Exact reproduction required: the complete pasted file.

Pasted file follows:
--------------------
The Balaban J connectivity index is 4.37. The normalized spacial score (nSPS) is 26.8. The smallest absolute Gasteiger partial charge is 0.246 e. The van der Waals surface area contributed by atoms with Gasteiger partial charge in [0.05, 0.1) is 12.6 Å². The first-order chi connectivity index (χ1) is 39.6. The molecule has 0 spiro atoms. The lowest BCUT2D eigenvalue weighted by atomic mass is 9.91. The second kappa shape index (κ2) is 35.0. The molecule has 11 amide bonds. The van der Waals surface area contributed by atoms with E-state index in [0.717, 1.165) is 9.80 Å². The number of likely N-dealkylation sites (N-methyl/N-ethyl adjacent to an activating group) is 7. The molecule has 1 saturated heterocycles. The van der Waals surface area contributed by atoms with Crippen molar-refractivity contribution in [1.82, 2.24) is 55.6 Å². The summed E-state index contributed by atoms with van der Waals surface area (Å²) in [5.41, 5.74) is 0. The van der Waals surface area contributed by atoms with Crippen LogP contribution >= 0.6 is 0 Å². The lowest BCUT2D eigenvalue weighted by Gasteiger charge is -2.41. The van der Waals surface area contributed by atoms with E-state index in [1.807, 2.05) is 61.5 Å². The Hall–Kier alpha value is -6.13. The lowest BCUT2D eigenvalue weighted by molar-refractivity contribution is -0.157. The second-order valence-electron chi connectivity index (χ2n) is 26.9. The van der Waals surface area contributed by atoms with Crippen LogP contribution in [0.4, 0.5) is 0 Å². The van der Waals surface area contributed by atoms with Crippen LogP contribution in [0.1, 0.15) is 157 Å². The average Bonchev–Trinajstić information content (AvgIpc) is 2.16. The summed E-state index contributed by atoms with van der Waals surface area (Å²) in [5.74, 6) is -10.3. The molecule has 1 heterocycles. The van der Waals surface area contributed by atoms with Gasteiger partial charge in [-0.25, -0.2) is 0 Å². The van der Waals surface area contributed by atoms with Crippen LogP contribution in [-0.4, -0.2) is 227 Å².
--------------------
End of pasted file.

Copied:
The Balaban J connectivity index is 4.37. The normalized spacial score (nSPS) is 26.8. The smallest absolute Gasteiger partial charge is 0.246 e. The van der Waals surface area contributed by atoms with Gasteiger partial charge in [0.05, 0.1) is 12.6 Å². The first-order chi connectivity index (χ1) is 39.6. The molecule has 0 spiro atoms. The lowest BCUT2D eigenvalue weighted by atomic mass is 9.91. The second kappa shape index (κ2) is 35.0. The molecule has 11 amide bonds. The van der Waals surface area contributed by atoms with E-state index in [0.717, 1.165) is 9.80 Å². The number of likely N-dealkylation sites (N-methyl/N-ethyl adjacent to an activating group) is 7. The molecule has 1 saturated heterocycles. The van der Waals surface area contributed by atoms with Crippen molar-refractivity contribution in [1.82, 2.24) is 55.6 Å². The summed E-state index contributed by atoms with van der Waals surface area (Å²) in [5.41, 5.74) is 0. The van der Waals surface area contributed by atoms with Crippen LogP contribution >= 0.6 is 0 Å². The lowest BCUT2D eigenvalue weighted by Gasteiger charge is -2.41. The van der Waals surface area contributed by atoms with E-state index in [1.807, 2.05) is 61.5 Å². The Hall–Kier alpha value is -6.13. The lowest BCUT2D eigenvalue weighted by molar-refractivity contribution is -0.157. The second-order valence-electron chi connectivity index (χ2n) is 26.9. The van der Waals surface area contributed by atoms with Crippen LogP contribution in [0.4, 0.5) is 0 Å². The van der Waals surface area contributed by atoms with Crippen LogP contribution in [0.1, 0.15) is 157 Å². The average Bonchev–Trinajstić information content (AvgIpc) is 2.16. The summed E-state index contributed by atoms with van der Waals surface area (Å²) in [5.74, 6) is -10.3. The molecule has 1 heterocycles. The van der Waals surface area contributed by atoms with Gasteiger partial charge in [-0.25, -0.2) is 0 Å². The van der Waals surface area contributed by atoms with Crippen LogP contribution in [-0.4, -0.2) is 227 Å².